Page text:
SNRI's- blocks reuptake of serotonin & noreadrenaline & post-synaptic cleft

MAOI's- inhibit the metabolism of tyramine

*blocking the reuptake function means more neurotransmitter in the synaptic fluid= improvement in transmission of messages= boost in mood.


Anxiolytics & hypnotics


Why? Anxiety

Examples- benzodiazepines, beta-blockers

sedative actions, addictive

Beta-blockers: binds to and blocks beta adrenergic receptors- receptors found in different parts of the body that are activated by epinephrine and norepinephrine.

Benzo's- block GABA (inhibitory neurotransmitter) receptor sites, thus increasing the quantity in the brain- slows transmission of neurotransmission between synapses- effectively slows brain down.




Why? Psychotic symptoms

What? Typical (1st gen)- more effective at managing positive symptoms

Atypical (2nd gen) more effective at managing both positive and negative symptoms.

Potential for extrapyramidal side effects

How? Dopamine antagonist. Binds to dopamine receptors, blocks dopamine from activating the cell at the synapse- basically, prevents transmission of dopamine across synapses.




Why? Management of side effects of antipsychotics

How? Inhibits the effects of acetylcholine- by inhibiting cholinergic transmission at sympathetic and parasympathetic nerve fibers and receptor sites.


What is co-morbidity?


The presence or co-occurance of one or more disorders.

eg: mental illness + drug misuse


Drug classifications:


1) stimulants- caffine, tobacco, amphetamines, cocaine, ecstacy.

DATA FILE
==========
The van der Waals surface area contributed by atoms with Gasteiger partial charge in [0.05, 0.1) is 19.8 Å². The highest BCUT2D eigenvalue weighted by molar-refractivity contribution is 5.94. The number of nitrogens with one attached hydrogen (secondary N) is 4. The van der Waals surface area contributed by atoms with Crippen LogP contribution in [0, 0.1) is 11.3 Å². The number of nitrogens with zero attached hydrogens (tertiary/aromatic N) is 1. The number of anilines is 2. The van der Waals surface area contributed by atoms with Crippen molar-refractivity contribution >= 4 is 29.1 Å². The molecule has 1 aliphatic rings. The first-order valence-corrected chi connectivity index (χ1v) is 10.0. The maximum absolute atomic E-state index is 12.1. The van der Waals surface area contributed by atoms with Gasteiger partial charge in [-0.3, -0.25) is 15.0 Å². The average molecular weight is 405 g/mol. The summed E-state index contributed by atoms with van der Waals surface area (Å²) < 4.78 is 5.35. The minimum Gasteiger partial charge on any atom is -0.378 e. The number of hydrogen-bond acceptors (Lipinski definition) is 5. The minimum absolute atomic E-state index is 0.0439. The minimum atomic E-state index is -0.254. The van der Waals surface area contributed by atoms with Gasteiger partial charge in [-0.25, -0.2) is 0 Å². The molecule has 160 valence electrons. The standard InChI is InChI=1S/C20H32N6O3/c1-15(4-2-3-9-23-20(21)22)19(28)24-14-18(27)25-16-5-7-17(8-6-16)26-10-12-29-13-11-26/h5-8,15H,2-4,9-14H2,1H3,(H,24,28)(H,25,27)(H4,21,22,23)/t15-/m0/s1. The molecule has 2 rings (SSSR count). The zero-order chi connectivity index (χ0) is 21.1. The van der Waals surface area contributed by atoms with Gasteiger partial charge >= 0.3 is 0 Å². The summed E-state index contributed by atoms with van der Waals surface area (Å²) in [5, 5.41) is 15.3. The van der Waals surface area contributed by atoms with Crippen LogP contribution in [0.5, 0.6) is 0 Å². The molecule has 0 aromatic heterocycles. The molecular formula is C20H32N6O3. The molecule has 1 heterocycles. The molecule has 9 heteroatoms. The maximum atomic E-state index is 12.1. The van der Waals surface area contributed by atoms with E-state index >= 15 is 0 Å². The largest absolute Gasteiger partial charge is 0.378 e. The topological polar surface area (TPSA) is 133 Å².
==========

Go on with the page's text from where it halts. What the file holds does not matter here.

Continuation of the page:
2) Depressants- alcohol, benzo's, opiates

3) Hallicinogens- LSD, mushies

4) Other- cannibis (contains elements of all of the above).


Mental Health Act 1996:

What is it?

(Video) Psychiatric Mental Health Nursing: Introduction, Patient Rights -@LevelUpRN

MH Act is an Act passed by parliment that was designed to ensure that people with mental illness receive the best care, in the least restrictive manner, and with the least amount of interference with their rights and dignity. Ensures protection of patients and public.

Minimizes the adverse effects of mental illness on family life.
Dictates treatment protocol etc by health professionals.


What is a CTO?


Community Treatment Order

Used in accordance with the mental health Act 1996 to provide mandated access to treatment while the client is able to reside within the community.
Valid for up to 3 months- can be revoked, or renewed.


What is the criteria for invol admission?


1) The person has a mental illness requiring treatment

2) The treatment can be provided via detention in an authorized hospital or CTO and is required to be provided in order to

i) protect health & safety of the individual or others

ii) Protect the individual from self-harm

iii) Prevent the individual from doing serious harm to property

3) The person has refused treatment, or is unable to provide consent due to the nature of the illness.

4) Treatment cannot be adequately provided in a way that is less restrictive on personal freedom/choice/movement that what will result from being an invol. patient.


Forms in mental health

1,3,4 and 6


Form 1: Referral to hossy. Signed by authorized MH practitioner. Invol referral for examination is being made. Valid for 24 or 48 hours?

Form 3: Transport order with police: Signed by authorized MH practitioner. Used to convey a person to an authorized hossy for examination. Authorizes police to apprehend and transport pt to place of examination. Lapses once person is received into authorized facility. Valid for 72 hours.